Sixteen aspiring writers converged on Saint Anselm College this summer, bringing with them their stories of zombies and vampires, the far future and living on the moon. These students flew in from as far as Australia and Singapore, leaving behind their families and quitting their jobs, to spend six weeks honing their writing skills with Jeanne Cavelos, editor, author, former astrophysicist and part-time English professor. [Read more...]
Thursday, Jan. 31, editor and author, Russ Immariegon, spoke to a large crowd in the Chapel Art Center. The lecture was just one of many as "The Incarceration Epidemic: Justice for Whom?" series is now in full swing.
Immarigeon's lecture, entitled "Challenging the Overuse of Incarceration in New England" discussed the characteristics of prisons and incarceration throughout the six New England states. Although Immarigeon says that all the states differ, he stresses that often the socio-economic characteristics are similar and fairly predictable, as are the issues which tend to be mental health, poverty, housing and education, and trauma.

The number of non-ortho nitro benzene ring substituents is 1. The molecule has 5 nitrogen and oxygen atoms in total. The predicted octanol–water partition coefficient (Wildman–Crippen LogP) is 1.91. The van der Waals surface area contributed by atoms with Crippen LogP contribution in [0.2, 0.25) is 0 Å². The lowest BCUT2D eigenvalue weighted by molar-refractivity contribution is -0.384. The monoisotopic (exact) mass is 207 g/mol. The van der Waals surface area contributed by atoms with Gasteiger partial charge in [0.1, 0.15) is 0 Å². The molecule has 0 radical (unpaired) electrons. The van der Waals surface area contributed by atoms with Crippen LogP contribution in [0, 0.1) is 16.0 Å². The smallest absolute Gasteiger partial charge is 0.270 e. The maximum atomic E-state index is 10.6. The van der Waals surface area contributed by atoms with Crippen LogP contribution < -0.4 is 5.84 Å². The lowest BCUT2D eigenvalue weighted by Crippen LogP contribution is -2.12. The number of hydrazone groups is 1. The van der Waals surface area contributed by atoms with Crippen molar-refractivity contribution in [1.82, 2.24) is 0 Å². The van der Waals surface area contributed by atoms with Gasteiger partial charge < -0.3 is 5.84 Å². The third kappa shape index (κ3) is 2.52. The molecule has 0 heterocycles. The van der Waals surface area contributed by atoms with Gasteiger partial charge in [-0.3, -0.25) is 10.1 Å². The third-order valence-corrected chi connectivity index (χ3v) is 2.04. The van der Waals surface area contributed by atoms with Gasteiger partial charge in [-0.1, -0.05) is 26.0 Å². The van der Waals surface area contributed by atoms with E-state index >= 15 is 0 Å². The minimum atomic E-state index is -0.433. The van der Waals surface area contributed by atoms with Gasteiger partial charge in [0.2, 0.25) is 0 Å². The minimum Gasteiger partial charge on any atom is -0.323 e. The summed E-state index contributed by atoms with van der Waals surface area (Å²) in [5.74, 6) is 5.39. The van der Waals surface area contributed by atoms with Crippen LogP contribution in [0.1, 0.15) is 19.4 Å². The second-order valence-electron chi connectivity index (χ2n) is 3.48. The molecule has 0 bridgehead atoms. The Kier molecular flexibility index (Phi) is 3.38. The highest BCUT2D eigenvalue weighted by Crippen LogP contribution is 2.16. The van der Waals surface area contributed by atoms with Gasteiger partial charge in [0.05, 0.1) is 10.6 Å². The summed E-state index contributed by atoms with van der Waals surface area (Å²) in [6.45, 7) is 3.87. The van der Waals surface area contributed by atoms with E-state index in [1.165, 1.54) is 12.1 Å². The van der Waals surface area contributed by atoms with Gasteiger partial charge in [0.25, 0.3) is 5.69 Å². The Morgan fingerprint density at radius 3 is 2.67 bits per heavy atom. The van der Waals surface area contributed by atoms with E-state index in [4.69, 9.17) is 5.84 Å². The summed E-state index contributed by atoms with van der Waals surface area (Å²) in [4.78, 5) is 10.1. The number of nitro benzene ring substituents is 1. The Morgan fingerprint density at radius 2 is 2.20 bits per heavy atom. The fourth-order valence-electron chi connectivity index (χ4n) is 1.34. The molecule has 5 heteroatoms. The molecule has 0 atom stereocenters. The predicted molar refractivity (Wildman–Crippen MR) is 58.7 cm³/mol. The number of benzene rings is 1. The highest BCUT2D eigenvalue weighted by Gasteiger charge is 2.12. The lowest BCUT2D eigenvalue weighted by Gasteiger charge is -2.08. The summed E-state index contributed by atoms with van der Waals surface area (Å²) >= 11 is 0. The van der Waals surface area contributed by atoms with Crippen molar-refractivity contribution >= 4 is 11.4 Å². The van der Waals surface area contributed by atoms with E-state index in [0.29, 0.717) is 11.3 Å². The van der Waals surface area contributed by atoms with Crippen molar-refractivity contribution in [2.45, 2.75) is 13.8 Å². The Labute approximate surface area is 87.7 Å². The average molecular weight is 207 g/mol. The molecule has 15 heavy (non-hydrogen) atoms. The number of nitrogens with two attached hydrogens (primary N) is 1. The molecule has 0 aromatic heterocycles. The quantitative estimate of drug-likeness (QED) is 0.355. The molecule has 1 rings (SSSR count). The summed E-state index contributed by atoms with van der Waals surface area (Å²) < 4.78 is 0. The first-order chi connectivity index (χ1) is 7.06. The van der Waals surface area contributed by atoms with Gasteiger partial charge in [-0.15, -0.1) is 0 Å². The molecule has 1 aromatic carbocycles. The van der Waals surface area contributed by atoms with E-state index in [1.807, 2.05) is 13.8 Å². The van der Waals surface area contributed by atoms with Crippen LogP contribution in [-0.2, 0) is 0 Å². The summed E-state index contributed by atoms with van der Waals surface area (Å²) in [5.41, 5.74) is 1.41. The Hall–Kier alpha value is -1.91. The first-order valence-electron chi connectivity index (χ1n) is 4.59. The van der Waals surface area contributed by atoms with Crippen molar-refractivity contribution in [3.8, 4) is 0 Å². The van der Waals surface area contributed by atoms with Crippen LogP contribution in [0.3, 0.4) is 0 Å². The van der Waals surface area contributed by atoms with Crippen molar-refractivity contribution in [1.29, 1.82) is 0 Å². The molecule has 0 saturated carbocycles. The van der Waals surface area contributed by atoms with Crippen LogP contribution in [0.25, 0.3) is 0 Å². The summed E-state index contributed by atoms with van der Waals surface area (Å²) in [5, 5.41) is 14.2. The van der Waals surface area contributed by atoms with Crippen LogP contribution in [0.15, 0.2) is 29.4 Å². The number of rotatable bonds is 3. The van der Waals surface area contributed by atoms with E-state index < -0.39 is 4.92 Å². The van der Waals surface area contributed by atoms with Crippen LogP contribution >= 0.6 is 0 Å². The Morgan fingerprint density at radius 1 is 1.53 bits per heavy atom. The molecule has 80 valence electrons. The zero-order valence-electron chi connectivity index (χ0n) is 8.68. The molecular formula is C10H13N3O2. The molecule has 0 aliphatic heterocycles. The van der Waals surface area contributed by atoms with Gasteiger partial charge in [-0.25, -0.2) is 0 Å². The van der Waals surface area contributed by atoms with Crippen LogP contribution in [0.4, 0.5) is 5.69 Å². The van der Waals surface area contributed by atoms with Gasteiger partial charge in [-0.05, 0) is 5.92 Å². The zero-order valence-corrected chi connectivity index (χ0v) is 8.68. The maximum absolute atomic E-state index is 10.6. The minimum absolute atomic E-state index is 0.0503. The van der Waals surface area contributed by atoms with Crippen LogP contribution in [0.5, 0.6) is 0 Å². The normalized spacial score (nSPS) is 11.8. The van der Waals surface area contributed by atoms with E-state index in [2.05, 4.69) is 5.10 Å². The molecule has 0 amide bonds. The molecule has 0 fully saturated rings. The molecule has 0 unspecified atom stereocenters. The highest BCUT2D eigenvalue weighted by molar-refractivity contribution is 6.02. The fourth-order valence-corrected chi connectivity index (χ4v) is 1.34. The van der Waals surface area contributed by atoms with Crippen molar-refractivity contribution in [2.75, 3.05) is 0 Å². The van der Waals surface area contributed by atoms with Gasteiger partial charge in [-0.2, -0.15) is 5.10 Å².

It seemed Immarigeon's reoccurring question of "why are these women in prison" echoed throughout his lecture, highlighting that the New England states have more women in the system than they need. His opinion clearly lay in finding other options for incarceration such as jail diversion programs.
The speaker's history in research and his current position as an informed editor placed him in a unique situation to offer an informed opinion of what the general public can do to help New Hampshire's criminal justice system.
A nationally known expert on issues related to women and girls in the criminal justice system, Immarigeon is also the editor of Women, Girls, and Criminal Justice. He has served as a policy analyst for such groups as the Massachusetts Council for Public Justice, the Maine Council of Churches, and the National Council on Crime and Delinquency.